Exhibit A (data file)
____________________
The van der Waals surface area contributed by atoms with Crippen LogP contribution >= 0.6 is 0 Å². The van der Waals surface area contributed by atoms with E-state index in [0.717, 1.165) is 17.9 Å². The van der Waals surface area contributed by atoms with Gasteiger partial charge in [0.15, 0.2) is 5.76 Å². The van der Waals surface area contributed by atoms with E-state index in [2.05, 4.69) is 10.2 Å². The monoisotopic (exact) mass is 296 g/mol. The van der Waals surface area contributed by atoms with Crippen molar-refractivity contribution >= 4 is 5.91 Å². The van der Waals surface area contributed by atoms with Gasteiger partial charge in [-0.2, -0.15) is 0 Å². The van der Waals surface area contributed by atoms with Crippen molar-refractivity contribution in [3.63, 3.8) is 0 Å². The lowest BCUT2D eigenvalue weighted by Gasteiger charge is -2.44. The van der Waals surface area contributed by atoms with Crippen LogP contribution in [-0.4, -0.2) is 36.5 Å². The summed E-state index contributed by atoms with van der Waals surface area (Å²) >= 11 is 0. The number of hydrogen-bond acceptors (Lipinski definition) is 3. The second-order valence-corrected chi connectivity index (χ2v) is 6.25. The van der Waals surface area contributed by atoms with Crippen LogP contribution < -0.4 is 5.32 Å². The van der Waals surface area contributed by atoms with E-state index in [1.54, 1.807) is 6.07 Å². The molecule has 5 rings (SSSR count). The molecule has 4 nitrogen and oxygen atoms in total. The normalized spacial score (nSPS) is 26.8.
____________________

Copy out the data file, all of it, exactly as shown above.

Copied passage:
The van der Waals surface area contributed by atoms with Crippen LogP contribution >= 0.6 is 0 Å². The van der Waals surface area contributed by atoms with E-state index in [0.717, 1.165) is 17.9 Å². The van der Waals surface area contributed by atoms with Gasteiger partial charge in [0.15, 0.2) is 5.76 Å². The van der Waals surface area contributed by atoms with E-state index in [2.05, 4.69) is 10.2 Å². The monoisotopic (exact) mass is 296 g/mol. The van der Waals surface area contributed by atoms with Crippen molar-refractivity contribution >= 4 is 5.91 Å². The van der Waals surface area contributed by atoms with Gasteiger partial charge in [-0.2, -0.15) is 0 Å². The van der Waals surface area contributed by atoms with Crippen molar-refractivity contribution in [3.63, 3.8) is 0 Å². The lowest BCUT2D eigenvalue weighted by Gasteiger charge is -2.44. The van der Waals surface area contributed by atoms with Crippen LogP contribution in [-0.4, -0.2) is 36.5 Å². The summed E-state index contributed by atoms with van der Waals surface area (Å²) >= 11 is 0. The number of hydrogen-bond acceptors (Lipinski definition) is 3. The second-order valence-corrected chi connectivity index (χ2v) is 6.25. The van der Waals surface area contributed by atoms with Crippen LogP contribution < -0.4 is 5.32 Å². The van der Waals surface area contributed by atoms with E-state index in [1.54, 1.807) is 6.07 Å². The molecule has 5 rings (SSSR count). The molecule has 4 nitrogen and oxygen atoms in total. The normalized spacial score (nSPS) is 26.8.